Indian batting legend Sunil Gavaskar has taken umbrage to former England captain Nasser Hussain saying on a television show that the Indian team got tougher when Sourav Ganguly captained them.
“Indian teams were incredibly talented but I always found playing the Indian team before Sourav, they were a sort of nice,” said Hussain on the Sony Sports’ interview show titled ‘Pit Stop’. “Very friendly. You respected them but weren’t scared of them. Sourav made that side a tough, feisty side.
Hussain added: “And he still had his nice and very friendly people in there like Sachin (Tendulkar), VVS (Laxman). But what he made sure was that side was tough. Whether it was Harbhajan (Singh) or Yuvraj (Singh) or Sourav himself. You knew you were in a battle with them,”
Gavaskar, who was part of teams that beat England in England twice, didn’t take very kindly to Hussain’s assertion. In the 70s and the 80s, with the emergence of Gavaskar and Kapil Dev, Indian teams became very competitive and challenged the established order.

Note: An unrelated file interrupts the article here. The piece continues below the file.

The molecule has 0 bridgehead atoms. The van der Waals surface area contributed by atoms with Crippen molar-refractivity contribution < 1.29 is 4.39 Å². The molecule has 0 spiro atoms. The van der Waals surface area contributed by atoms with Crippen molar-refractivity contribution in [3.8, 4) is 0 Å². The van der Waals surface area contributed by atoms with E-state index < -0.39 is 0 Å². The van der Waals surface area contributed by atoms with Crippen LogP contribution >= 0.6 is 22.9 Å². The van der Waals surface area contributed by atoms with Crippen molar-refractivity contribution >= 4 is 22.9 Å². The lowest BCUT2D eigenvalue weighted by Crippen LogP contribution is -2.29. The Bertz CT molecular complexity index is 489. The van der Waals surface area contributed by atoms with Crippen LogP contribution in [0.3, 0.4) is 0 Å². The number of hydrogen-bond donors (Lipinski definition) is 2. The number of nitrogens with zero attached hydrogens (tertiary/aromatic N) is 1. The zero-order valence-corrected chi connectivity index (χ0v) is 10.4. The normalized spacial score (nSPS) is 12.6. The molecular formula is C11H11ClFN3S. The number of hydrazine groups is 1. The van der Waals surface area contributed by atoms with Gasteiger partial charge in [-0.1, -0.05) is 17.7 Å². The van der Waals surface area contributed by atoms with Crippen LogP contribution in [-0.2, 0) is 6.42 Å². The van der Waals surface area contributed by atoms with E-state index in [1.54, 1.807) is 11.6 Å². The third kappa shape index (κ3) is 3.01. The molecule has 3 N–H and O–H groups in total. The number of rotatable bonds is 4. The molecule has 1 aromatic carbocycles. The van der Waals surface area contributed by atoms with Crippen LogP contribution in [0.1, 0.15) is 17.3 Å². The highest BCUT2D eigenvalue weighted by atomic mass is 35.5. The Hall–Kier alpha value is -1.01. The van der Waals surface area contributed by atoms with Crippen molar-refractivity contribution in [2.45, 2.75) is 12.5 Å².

In his fortnightly column published in mid-day on Sunday, Gavaskar wrote: “Nasser went on to say that earlier, the team would be wishing the opposition good morning and smiling at them etc. See this perception: That if you are nice then you are weak. That unless you are in the face of the opposition, you are not tough. Is he suggesting that Sachin Tendulkar, Rahul Dravid, Virender Sehwag, VVS Laxman, Anil Kumble, Harbhajan Singh to name just a few were not tough? That just because they went about their business without any chest-thumping, swearing, screaming and pumping their arms in obscene gestures, they were weak?
“And what does he know of toughness of the teams in the ‘70s and ‘80s which won overseas as well as at home to make that statement? Yes, Ganguly was a top captain, taking over the reins at a most delicate time in Indian cricket, but to say that earlier teams were not tough is nonsense.”